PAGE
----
British Columbia

New 'microneedles' could save money, time and blood

Painless 'microneedle' promises to make blood testing and medicine delivery cheaper, more convenient and less scary.

UBC researchers develop tiny needles to monitor drug levels and deliver medicine

Hundreds of 'microneedles' penetrate the outer layer of skin without causing any pain. (Sahan Ranamukhaarachchi)

Researchers at UBC and Switzerland's Paul Scherrer Institut (PSI) have developed a new 'microneedle' system that can monitor antibiotic levels, deliver medicine and even keep tabs on doping in athletes.

"The devices are designed to go through the outer layer of your skin, and penetrate into the next layers of the skin, which won't cause any pain or bleeding," said researcher Sahan Ranamukhaarachchi, a UBC PhD student who developed this technology during a seven-month research exchange at PSI.

Heavy duty antibiotics like vancomycin require patients to go into clinics or hospitals several times a day to have their blood samples taken.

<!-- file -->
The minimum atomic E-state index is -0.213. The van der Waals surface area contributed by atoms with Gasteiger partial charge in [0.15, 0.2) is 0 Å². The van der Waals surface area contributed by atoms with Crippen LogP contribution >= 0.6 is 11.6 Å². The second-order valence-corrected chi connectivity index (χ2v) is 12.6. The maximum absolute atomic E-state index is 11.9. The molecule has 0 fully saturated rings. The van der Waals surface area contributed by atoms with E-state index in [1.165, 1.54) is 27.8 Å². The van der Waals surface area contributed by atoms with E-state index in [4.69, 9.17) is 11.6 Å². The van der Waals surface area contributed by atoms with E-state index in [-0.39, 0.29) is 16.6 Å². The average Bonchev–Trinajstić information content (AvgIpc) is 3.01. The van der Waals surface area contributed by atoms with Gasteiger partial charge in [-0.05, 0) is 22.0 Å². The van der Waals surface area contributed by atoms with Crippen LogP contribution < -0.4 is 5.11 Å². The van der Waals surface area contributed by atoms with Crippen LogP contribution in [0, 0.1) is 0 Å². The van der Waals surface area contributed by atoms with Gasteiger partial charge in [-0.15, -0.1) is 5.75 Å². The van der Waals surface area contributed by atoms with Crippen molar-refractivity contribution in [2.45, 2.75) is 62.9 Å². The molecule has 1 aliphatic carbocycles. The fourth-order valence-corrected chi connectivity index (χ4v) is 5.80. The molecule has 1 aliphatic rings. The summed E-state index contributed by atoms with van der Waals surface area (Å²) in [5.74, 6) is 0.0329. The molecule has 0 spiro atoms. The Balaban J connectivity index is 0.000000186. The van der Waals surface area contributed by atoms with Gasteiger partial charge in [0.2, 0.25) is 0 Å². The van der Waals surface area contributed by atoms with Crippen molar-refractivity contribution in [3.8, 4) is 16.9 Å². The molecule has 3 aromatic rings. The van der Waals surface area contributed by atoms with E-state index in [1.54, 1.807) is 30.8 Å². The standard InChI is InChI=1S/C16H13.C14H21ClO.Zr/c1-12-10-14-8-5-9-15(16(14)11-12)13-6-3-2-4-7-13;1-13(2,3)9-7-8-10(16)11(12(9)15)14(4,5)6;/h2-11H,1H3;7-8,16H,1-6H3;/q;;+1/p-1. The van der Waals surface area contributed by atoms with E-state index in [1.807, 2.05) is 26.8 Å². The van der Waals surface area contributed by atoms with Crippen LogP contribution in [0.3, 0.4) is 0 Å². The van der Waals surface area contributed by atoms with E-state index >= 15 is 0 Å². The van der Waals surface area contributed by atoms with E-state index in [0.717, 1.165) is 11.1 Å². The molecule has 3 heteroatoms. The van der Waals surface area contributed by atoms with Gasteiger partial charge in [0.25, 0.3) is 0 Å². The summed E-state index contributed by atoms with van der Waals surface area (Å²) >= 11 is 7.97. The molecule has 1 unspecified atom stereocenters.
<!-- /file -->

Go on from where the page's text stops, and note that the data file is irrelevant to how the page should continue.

"That's an extremely painful process because you have to go into a vein, extract large quantities of blood to do the analysis, and make sure that certain quantities of drugs are present," said Ranamukhaarachchi.

With a 'microneedle' — which is about the length of a dust mite — patients won't even feel the needle. That's because it only penetrates the outer layer of skin, stopping short of the epidermis, where nerves, blood vessels and immune cells live. Then the 'microneedle' sucks out the surrounding liquid, something researchers call interstitial fluid.

UBC PhD student Sahan Ranamukhaarachchi created the 'microneedles' at the Paul Scherrer Institut in Switzerland. (Sahan Ranamukhaarachchi)

"It's less than a millionth of the volume that you would need for a conventional blood draw," said Ranamukhaarachchi.

With hundreds of needles per square centimetre, each needle is connected to a chip where the drug is analyzed — something that is expected to save time and money.  

Ranamukhaarachchi also hopes it will help patients overcome their fears and anxieties surrounding needles.

"We find patients avoid treatment simply because they don't want to get a needle stuck into the skin or into the muscle," he said.

"I think that this technology will really help people."

With files from Debrorah Goble